Looking west up Church Street from the Supertram stop. The listed buildings of The Cutlers Hall and the H.S.B.C. Bank are on the left while No 1 St. James Row is on the right.

Church Street is in the centre of Sheffield, South Yorkshire, England, at grid reference SK353874. It runs for approximately 490 yards (450 m) in a westerly direction from its junction with Fargate and High Street to its termination at the crossroads formed by the junction with West Street, Leopold Street and Townhead Street. Church Street has its own Sheffield Supertram stop directly in front of the Sheffield Cathedral and it carries that name.


Church Street was originally named Church Lane and was referred to as this by John Harrison's in his survey of the town-centre streets for Thomas Howard, 21st Earl of Arundel, in 1637. Ralph Gosling's map of Sheffield of 1736 shows the area around Church Lane as "extraordinarily narrow". Joseph Mather (1737–1804), the local songwriter and file cutter, described Church Lane in the 1780s in his song "The Black Resurrection":

Proceed then up Church Lane, that poor narrow place,
With wood buildings projecting, twas quite a disgrace,
The roofs nearly meeting, a dark dreary street,
Might justly be styled, the robbers retreat.[1]

In 1785 Church Lane was widened by taking a section of the nearby churchyard which resulted in the exhumation of several bodies and coffins. This produced adverse reaction from local inhabitants who directed their wrath against the vicar, the Reverend James Wilkinson.[2]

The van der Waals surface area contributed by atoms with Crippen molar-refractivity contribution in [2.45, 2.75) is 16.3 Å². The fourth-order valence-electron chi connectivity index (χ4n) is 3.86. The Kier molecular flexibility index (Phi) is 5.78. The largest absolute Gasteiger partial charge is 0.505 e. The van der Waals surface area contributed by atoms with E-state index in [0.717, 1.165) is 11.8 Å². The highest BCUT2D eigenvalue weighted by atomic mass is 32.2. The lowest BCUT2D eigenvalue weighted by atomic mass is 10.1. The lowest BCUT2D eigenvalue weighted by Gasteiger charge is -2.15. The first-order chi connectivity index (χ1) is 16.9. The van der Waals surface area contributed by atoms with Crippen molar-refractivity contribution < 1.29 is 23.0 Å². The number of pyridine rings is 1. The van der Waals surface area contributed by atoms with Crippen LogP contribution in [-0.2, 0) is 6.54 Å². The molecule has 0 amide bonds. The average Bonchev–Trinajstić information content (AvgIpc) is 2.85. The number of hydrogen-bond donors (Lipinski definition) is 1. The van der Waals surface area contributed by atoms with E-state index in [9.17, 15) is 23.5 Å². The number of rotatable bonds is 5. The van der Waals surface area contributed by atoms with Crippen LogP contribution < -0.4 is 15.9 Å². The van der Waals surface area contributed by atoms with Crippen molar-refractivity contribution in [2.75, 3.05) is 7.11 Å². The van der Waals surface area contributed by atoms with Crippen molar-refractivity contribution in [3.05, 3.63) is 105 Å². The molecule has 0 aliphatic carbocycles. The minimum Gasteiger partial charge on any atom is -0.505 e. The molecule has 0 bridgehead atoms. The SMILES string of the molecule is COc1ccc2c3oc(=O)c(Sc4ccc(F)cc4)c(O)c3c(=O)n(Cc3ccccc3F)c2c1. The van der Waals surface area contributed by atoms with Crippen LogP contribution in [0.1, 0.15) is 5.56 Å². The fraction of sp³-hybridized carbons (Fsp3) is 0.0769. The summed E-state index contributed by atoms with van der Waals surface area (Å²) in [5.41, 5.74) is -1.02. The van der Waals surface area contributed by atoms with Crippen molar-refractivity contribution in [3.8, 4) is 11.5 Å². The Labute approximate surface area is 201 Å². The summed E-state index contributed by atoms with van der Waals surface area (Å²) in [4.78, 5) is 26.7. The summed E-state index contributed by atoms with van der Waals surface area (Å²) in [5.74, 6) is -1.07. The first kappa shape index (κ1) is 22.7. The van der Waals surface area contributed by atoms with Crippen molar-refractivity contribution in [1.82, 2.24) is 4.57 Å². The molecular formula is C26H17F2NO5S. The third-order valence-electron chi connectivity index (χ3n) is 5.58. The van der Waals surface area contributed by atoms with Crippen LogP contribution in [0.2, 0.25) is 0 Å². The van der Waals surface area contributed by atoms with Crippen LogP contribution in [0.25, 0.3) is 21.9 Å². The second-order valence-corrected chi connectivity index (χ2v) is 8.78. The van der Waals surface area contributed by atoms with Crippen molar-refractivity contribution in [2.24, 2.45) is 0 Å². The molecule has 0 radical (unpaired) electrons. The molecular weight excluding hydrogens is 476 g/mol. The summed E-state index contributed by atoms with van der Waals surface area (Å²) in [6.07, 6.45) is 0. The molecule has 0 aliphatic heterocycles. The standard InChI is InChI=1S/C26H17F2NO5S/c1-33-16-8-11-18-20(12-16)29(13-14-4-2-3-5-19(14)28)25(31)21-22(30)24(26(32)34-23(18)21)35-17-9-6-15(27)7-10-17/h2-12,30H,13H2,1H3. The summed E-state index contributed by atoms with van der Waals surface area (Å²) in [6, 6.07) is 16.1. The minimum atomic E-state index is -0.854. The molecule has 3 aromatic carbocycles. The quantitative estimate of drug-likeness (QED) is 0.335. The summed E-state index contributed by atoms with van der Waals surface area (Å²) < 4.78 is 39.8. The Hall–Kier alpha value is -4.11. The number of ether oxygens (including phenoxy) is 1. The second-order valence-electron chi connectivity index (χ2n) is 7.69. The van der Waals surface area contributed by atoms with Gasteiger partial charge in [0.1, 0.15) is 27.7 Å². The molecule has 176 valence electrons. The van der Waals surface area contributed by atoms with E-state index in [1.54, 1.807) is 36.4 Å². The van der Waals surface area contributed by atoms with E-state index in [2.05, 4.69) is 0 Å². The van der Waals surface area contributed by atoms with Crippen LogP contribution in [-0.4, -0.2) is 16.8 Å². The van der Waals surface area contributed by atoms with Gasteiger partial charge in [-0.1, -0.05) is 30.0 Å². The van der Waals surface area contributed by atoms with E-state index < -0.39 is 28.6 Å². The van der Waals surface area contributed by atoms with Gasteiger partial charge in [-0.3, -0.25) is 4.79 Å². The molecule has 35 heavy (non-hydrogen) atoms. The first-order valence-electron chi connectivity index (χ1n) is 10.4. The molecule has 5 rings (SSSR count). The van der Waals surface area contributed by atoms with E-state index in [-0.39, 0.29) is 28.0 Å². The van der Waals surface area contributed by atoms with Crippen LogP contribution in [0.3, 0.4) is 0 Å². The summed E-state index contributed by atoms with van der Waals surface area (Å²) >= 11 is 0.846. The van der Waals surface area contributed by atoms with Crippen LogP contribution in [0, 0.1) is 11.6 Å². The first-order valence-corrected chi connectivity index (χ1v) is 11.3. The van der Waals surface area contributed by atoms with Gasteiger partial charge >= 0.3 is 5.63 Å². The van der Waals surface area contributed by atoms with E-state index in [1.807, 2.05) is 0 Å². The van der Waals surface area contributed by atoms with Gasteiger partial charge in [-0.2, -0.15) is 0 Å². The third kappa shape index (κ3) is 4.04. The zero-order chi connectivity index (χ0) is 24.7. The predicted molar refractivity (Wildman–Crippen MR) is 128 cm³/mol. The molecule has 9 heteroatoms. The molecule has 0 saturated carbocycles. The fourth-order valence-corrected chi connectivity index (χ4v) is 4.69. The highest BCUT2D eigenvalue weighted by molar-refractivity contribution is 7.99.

Significant buildings

Church Street does not have many retail shops on it, but it does have some of the more significant buildings in Sheffield. Sheffield Cathedral and the Cutlers' Hall both stand on Church Street. The cathedral is a Grade I listed building; construction started in 1430 although a church has existed on the site since the 12th century. The Cutlers Hall[3] was built in 1832 and is the headquarters of the Company of Cutlers in Hallamshire; it is the third Cutlers Hall on this site and was extended between 1865 and 1867.[4]

Other listed buildings on Church Street are The Royal Bank of Scotland at number 5[5] and number 17,[6] which was formerly the Sheffield and Hallamshire Bank and later a branch of HSBC,[7] which stand on either side of the Cutlers' Hall and are built in a similar style. The premises of the Stone House public house (number 19–21) are also listed[8] although the pub has been closed for a few years and stands empty. In August 2005, London & Associated Properties bought the Stone House for £2,500,000 and plan to incorporate it within the nearby Orchard Square shopping centre which they own. This will create 42,000 square feet (3,900 m2) of redeveloped space.[9]

A basic map of the Church Street area, showing the significant buildings.